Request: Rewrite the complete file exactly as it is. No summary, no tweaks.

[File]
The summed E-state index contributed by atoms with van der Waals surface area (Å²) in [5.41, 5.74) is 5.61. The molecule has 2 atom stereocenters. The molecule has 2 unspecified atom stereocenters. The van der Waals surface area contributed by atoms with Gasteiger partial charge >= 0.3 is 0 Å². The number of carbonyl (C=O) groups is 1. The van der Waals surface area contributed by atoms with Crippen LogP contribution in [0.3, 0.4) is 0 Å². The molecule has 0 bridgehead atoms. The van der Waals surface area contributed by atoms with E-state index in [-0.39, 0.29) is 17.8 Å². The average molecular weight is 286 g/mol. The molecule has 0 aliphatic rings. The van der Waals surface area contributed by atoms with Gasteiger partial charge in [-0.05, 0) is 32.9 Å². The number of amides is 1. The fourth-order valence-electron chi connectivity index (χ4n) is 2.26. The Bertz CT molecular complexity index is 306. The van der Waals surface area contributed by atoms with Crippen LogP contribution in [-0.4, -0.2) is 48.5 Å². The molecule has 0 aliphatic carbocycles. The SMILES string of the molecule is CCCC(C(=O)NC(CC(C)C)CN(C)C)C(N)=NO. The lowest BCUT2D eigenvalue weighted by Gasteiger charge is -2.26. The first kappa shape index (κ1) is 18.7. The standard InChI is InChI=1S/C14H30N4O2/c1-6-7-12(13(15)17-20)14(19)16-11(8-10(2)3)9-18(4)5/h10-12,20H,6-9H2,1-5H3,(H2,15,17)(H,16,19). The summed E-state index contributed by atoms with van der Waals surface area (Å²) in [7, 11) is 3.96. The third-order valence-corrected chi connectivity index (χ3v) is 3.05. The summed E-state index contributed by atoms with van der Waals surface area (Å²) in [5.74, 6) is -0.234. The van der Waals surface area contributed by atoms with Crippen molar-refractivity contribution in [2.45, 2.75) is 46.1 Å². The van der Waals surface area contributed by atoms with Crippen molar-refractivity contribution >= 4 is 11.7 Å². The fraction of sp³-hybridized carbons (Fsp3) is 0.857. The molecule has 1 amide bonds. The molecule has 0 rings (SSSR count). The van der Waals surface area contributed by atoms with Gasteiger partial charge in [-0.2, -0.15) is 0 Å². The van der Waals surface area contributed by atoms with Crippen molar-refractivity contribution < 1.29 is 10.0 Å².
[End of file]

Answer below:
The summed E-state index contributed by atoms with van der Waals surface area (Å²) in [5.41, 5.74) is 5.61. The molecule has 2 atom stereocenters. The molecule has 2 unspecified atom stereocenters. The van der Waals surface area contributed by atoms with Gasteiger partial charge >= 0.3 is 0 Å². The number of carbonyl (C=O) groups is 1. The van der Waals surface area contributed by atoms with Crippen LogP contribution in [0.3, 0.4) is 0 Å². The molecule has 0 bridgehead atoms. The van der Waals surface area contributed by atoms with E-state index in [-0.39, 0.29) is 17.8 Å². The average molecular weight is 286 g/mol. The molecule has 0 aliphatic rings. The van der Waals surface area contributed by atoms with Gasteiger partial charge in [-0.05, 0) is 32.9 Å². The number of amides is 1. The fourth-order valence-electron chi connectivity index (χ4n) is 2.26. The Bertz CT molecular complexity index is 306. The van der Waals surface area contributed by atoms with Crippen LogP contribution in [-0.4, -0.2) is 48.5 Å². The molecule has 0 aliphatic carbocycles. The SMILES string of the molecule is CCCC(C(=O)NC(CC(C)C)CN(C)C)C(N)=NO. The lowest BCUT2D eigenvalue weighted by Gasteiger charge is -2.26. The first kappa shape index (κ1) is 18.7. The standard InChI is InChI=1S/C14H30N4O2/c1-6-7-12(13(15)17-20)14(19)16-11(8-10(2)3)9-18(4)5/h10-12,20H,6-9H2,1-5H3,(H2,15,17)(H,16,19). The summed E-state index contributed by atoms with van der Waals surface area (Å²) in [7, 11) is 3.96. The third-order valence-corrected chi connectivity index (χ3v) is 3.05. The summed E-state index contributed by atoms with van der Waals surface area (Å²) in [5.74, 6) is -0.234. The van der Waals surface area contributed by atoms with Crippen molar-refractivity contribution in [2.45, 2.75) is 46.1 Å². The van der Waals surface area contributed by atoms with Crippen molar-refractivity contribution >= 4 is 11.7 Å². The fraction of sp³-hybridized carbons (Fsp3) is 0.857. The molecule has 1 amide bonds. The molecule has 0 rings (SSSR count). The van der Waals surface area contributed by atoms with Gasteiger partial charge in [-0.2, -0.15) is 0 Å². The van der Waals surface area contributed by atoms with Crippen molar-refractivity contribution < 1.29 is 10.0 Å².